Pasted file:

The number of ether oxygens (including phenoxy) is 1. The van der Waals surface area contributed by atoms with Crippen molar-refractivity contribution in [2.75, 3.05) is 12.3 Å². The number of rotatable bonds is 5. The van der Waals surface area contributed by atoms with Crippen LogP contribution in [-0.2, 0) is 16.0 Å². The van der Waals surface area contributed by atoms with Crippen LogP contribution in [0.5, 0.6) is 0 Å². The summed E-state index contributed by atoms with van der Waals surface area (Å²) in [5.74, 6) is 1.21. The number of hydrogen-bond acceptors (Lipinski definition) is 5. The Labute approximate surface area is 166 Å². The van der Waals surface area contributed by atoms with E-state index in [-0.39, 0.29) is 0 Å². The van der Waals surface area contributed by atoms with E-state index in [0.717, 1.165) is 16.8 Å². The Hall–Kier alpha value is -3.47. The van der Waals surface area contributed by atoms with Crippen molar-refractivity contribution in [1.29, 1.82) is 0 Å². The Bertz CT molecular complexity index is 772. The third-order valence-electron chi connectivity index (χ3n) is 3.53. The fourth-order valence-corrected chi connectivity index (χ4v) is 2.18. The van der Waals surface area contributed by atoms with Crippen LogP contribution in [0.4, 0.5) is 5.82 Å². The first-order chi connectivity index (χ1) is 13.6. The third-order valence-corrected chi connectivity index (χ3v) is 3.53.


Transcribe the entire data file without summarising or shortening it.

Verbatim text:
The number of ether oxygens (including phenoxy) is 1. The van der Waals surface area contributed by atoms with Crippen molar-refractivity contribution in [2.75, 3.05) is 12.3 Å². The number of rotatable bonds is 5. The van der Waals surface area contributed by atoms with Crippen LogP contribution in [-0.2, 0) is 16.0 Å². The van der Waals surface area contributed by atoms with Crippen LogP contribution in [0.5, 0.6) is 0 Å². The summed E-state index contributed by atoms with van der Waals surface area (Å²) in [5.74, 6) is 1.21. The number of hydrogen-bond acceptors (Lipinski definition) is 5. The Labute approximate surface area is 166 Å². The van der Waals surface area contributed by atoms with E-state index in [-0.39, 0.29) is 0 Å². The van der Waals surface area contributed by atoms with E-state index in [0.717, 1.165) is 16.8 Å². The Hall–Kier alpha value is -3.47. The van der Waals surface area contributed by atoms with Crippen molar-refractivity contribution in [1.29, 1.82) is 0 Å². The Bertz CT molecular complexity index is 772. The third-order valence-electron chi connectivity index (χ3n) is 3.53. The fourth-order valence-corrected chi connectivity index (χ4v) is 2.18. The van der Waals surface area contributed by atoms with Crippen LogP contribution in [0.4, 0.5) is 5.82 Å². The first-order chi connectivity index (χ1) is 13.6. The third-order valence-corrected chi connectivity index (χ3v) is 3.53.